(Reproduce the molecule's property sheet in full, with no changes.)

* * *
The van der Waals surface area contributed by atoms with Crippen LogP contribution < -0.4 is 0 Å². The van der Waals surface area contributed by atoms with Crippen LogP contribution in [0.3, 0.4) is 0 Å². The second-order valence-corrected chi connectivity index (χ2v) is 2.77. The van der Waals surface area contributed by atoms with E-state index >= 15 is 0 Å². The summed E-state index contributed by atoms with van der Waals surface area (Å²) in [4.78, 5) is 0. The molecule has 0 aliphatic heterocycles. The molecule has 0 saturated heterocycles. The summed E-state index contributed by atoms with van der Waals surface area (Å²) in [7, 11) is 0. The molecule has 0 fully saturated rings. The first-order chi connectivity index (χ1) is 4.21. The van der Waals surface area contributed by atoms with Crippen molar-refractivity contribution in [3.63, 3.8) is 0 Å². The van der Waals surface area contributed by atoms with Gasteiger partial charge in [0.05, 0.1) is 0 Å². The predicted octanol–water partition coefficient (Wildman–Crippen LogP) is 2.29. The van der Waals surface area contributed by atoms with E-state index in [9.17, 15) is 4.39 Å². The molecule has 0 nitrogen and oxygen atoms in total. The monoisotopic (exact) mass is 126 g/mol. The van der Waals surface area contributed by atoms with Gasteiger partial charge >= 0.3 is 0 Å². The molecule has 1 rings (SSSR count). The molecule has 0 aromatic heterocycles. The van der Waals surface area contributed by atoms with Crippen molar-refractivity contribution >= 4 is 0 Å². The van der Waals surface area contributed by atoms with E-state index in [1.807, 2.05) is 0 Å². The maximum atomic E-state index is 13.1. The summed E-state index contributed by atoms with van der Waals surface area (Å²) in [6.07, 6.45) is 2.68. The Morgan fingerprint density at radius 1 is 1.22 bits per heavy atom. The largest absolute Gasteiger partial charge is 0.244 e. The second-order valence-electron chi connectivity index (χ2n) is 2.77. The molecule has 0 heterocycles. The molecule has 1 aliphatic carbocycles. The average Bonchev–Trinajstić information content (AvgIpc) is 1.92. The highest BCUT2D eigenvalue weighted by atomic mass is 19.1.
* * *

The van der Waals surface area contributed by atoms with Crippen LogP contribution < -0.4 is 0 Å². The van der Waals surface area contributed by atoms with Crippen LogP contribution in [0.3, 0.4) is 0 Å². The second-order valence-corrected chi connectivity index (χ2v) is 2.77. The van der Waals surface area contributed by atoms with E-state index >= 15 is 0 Å². The summed E-state index contributed by atoms with van der Waals surface area (Å²) in [4.78, 5) is 0. The molecule has 0 aliphatic heterocycles. The molecule has 0 saturated heterocycles. The summed E-state index contributed by atoms with van der Waals surface area (Å²) in [7, 11) is 0. The molecule has 0 fully saturated rings. The first-order chi connectivity index (χ1) is 4.21. The van der Waals surface area contributed by atoms with Crippen molar-refractivity contribution in [3.63, 3.8) is 0 Å². The van der Waals surface area contributed by atoms with Gasteiger partial charge in [0.05, 0.1) is 0 Å². The predicted octanol–water partition coefficient (Wildman–Crippen LogP) is 2.29. The van der Waals surface area contributed by atoms with E-state index in [9.17, 15) is 4.39 Å². The molecule has 0 nitrogen and oxygen atoms in total. The monoisotopic (exact) mass is 126 g/mol. The van der Waals surface area contributed by atoms with Gasteiger partial charge >= 0.3 is 0 Å². The molecule has 1 rings (SSSR count). The molecule has 0 aromatic heterocycles. The van der Waals surface area contributed by atoms with Crippen molar-refractivity contribution >= 4 is 0 Å². The van der Waals surface area contributed by atoms with E-state index in [1.807, 2.05) is 0 Å². The maximum atomic E-state index is 13.1. The summed E-state index contributed by atoms with van der Waals surface area (Å²) in [6.07, 6.45) is 2.68. The Morgan fingerprint density at radius 1 is 1.22 bits per heavy atom. The largest absolute Gasteiger partial charge is 0.244 e. The second-order valence-electron chi connectivity index (χ2n) is 2.77. The molecule has 0 heterocycles. The molecule has 1 aliphatic carbocycles. The average Bonchev–Trinajstić information content (AvgIpc) is 1.92. The highest BCUT2D eigenvalue weighted by atomic mass is 19.1.